Munchkin Kick in the door, kill the monsters, steal the treasure—but do it digitally, and soon.
Love it or hate it, Munchkin has been a fixture of the tabletop gaming scene for 20 years, a take-that backstabbing card game where players seek to be the first, richest, most horrible little person to get level 10. It’s finally coming to digital, as Dire Wolf has announced an adaptation in partnership with Munchkin publisher Steve Jackson Games.
In Munchkin, players compete with each other in a series of rounds to explore the dungeon, get loot, and take treasure. Along the way they find magical weapons, like the chainsaw of bloody dismemberment, get races and classes, and fight monsters like Internet Trolls and the Plutonium Dragon.
If you hadn’t figured it out, Munchkin was at the time of its 2001 release a parody of tabletop roleplaying’s least-liked type of players: The ones who weren’t there to roleplay at all.
Dire Wolf plans to release its digital edition of Munchkin in the fall of 2022. It’ll include cross-platform multiplayer for what looks like up to six players. There’ll be a tutorial segment that promises to teach the “tricks of the adventuring trade” which I can only assume means how to make your friends mad. There’ll also be “Solo Challenges with special rules!”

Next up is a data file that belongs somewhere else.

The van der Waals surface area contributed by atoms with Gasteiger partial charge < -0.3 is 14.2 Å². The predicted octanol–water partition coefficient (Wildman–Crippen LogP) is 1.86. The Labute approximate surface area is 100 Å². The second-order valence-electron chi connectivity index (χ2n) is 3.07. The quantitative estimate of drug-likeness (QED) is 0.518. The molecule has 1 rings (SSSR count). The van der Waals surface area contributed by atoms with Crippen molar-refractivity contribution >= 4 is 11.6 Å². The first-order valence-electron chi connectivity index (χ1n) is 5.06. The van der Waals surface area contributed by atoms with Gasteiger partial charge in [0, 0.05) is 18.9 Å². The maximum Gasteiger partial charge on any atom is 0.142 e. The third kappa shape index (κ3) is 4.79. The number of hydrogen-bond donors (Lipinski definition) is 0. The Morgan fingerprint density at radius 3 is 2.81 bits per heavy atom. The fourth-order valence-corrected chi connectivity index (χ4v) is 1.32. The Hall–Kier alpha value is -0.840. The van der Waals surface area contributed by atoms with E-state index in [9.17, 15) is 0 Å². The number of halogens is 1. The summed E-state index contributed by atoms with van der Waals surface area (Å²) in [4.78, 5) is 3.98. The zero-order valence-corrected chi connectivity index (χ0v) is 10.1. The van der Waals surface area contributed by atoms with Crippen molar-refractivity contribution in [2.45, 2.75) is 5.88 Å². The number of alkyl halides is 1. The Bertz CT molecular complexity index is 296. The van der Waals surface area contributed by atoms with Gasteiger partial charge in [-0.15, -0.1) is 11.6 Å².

Dire Wolf’s previous work runs the gamut of digital tabletop games. Their releases include games like Root, A Game of Thrones, and the recent adaptation of top board game Everdell. Dire Wolf has been pretty reliable in the past for—at the very least—nice, functional ports.
Depending on who you ask, Munchkin is either a legendary classic of tabletop gaming past or infamously miserable and overrated, with few opinions in between. It’s one of those games that people either refuse to play, play to kill time, play while drunk, or take far too seriously and get real mad when they lose.
It’s one of the most expanded-upon games I can think of, with reworks and expansions running the gamut from Cthulhu and Sci-Fi Star Munchkin to Zombies, Westerns, Super-Munchkin, Shakespeare, Adventure Time, Post-Apocalypse, Pathfinder, Mythology, The Wizard of Oz, Marvel, Warhammer 40,000, Warhammer Age of Sigmar, and The Walking Dead. None of those are made up, I’m dead serious.
So I guess you can see why some people might be sick of Munchkin. I guess the real question is this: How many of those expansions do you think we’ll see on digital, and will it let us throw them in one giant pile and mix them up like people do in real life? I doubt we’ll see that kind of wild success, but we’ll certainly find out when it releases this fall.